'Like hearing their voices': Researcher analyzes suicide notes to save lives
Daniel Otis, CTVNews.ca Writer
Avis Favaro, Medical Specialist, CTV National News
Elizabeth St. Philip, CTV News
Published Sunday, January 27, 2019
The search for clues about why people choose to die by suicide often starts with the words they leave behind. Dr. Rahel Eynan, a scientist with the Lawson Health Research Institute in London, Ont., is unravelling such mysteries one heart-wrenching note at a time.
“When I’ll open a file, in my head I’ll say, ‘Tell me your story,’” she told CTV News. “Sometimes you actually can feel the pain of the individual that wrote them.”
In a 2018 study published by The American Association of Suicidology, Eynan analyzed 383 suicide notes left by children as young as 11 and adults as old as 98 to find signs that can be used to identify and help others who are at risk.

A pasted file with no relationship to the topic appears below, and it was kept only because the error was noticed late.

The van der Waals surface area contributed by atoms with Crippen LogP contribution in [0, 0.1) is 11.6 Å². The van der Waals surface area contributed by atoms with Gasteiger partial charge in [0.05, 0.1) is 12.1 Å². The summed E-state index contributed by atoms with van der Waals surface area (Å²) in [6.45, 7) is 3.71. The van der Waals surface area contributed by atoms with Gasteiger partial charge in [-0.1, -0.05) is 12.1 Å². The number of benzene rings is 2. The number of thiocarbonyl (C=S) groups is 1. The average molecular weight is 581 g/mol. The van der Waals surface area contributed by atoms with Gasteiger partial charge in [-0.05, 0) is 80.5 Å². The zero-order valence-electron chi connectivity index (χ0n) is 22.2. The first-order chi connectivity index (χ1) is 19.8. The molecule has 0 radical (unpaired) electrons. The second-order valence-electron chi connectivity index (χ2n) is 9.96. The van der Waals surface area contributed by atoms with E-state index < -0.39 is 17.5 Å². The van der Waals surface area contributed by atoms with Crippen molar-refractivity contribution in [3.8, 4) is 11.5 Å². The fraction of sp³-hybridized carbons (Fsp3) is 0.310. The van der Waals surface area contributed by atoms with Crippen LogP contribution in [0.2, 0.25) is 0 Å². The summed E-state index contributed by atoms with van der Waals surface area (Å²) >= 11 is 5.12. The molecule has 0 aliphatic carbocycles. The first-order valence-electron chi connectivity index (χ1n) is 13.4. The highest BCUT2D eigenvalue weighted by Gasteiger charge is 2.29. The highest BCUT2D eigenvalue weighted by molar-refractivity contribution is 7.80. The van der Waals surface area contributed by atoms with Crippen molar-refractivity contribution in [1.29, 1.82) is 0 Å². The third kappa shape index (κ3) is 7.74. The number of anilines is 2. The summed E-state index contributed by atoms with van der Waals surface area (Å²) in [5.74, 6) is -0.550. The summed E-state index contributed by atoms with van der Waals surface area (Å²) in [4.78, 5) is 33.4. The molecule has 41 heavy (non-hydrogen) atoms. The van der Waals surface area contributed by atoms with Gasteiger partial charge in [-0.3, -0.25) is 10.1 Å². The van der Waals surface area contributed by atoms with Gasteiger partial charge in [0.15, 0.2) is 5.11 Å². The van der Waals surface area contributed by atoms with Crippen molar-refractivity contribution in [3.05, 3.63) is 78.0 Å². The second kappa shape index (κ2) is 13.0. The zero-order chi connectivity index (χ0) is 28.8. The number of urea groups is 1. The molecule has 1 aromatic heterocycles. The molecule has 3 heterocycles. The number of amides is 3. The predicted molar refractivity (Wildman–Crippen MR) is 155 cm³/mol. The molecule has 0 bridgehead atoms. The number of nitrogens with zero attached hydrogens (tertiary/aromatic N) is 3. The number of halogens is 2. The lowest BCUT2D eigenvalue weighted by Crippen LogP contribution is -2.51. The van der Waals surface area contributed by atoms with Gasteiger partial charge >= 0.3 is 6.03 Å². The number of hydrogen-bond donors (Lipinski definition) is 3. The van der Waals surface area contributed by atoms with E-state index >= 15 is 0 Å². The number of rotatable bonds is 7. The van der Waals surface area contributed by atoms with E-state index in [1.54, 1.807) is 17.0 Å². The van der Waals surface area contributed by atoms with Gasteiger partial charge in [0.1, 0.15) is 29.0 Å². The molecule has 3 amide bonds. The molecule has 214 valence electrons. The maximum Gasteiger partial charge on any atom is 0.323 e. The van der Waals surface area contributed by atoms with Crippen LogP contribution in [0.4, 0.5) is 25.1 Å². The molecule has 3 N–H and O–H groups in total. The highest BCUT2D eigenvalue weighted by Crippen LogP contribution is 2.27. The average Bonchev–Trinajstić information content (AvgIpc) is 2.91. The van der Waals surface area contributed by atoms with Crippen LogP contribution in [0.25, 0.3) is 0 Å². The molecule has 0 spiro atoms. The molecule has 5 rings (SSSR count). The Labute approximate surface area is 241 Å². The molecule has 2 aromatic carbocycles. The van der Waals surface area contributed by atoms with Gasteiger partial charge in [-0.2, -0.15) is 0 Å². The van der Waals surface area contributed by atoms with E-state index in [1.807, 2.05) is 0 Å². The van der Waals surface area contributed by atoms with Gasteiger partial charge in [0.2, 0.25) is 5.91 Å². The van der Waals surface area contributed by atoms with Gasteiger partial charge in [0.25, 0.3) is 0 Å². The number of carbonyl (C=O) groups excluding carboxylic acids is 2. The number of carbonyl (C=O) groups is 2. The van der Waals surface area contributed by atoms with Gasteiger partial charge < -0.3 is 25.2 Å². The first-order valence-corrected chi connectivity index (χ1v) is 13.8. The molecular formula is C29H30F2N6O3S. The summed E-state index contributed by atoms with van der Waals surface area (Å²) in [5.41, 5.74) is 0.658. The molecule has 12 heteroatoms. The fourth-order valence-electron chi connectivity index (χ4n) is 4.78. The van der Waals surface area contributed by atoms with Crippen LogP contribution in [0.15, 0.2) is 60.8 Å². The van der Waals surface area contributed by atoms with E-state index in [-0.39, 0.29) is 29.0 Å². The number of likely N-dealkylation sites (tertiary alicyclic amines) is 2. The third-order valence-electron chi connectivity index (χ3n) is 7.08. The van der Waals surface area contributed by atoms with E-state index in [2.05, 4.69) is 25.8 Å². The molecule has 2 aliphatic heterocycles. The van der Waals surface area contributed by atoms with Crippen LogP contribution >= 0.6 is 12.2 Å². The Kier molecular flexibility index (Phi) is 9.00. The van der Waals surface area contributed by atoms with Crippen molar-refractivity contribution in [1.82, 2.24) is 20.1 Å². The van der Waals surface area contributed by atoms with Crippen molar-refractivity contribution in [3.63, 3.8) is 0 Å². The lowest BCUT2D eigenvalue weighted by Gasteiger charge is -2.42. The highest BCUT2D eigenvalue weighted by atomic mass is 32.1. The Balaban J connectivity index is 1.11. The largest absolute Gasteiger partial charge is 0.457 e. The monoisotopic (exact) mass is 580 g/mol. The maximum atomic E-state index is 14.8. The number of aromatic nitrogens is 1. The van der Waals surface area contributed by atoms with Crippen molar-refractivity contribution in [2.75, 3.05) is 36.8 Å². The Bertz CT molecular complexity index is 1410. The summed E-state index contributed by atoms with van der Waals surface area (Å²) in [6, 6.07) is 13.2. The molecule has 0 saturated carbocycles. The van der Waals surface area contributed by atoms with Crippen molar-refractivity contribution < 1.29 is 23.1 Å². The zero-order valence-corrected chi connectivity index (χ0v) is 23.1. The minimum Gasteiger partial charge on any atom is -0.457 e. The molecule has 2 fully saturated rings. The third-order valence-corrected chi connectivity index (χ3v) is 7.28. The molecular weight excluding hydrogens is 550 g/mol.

“About 57 per cent expressed love for others,” she explained. “Very few expressed that they felt loved… About 53 per cent expressed ‘sorry’ and apologies.”
Half, Eynan also found, were escaping illness, physical or psychological pain.
“They are so constricted in their thinking that they don’t see any other option -- the only option is to die,” she said.
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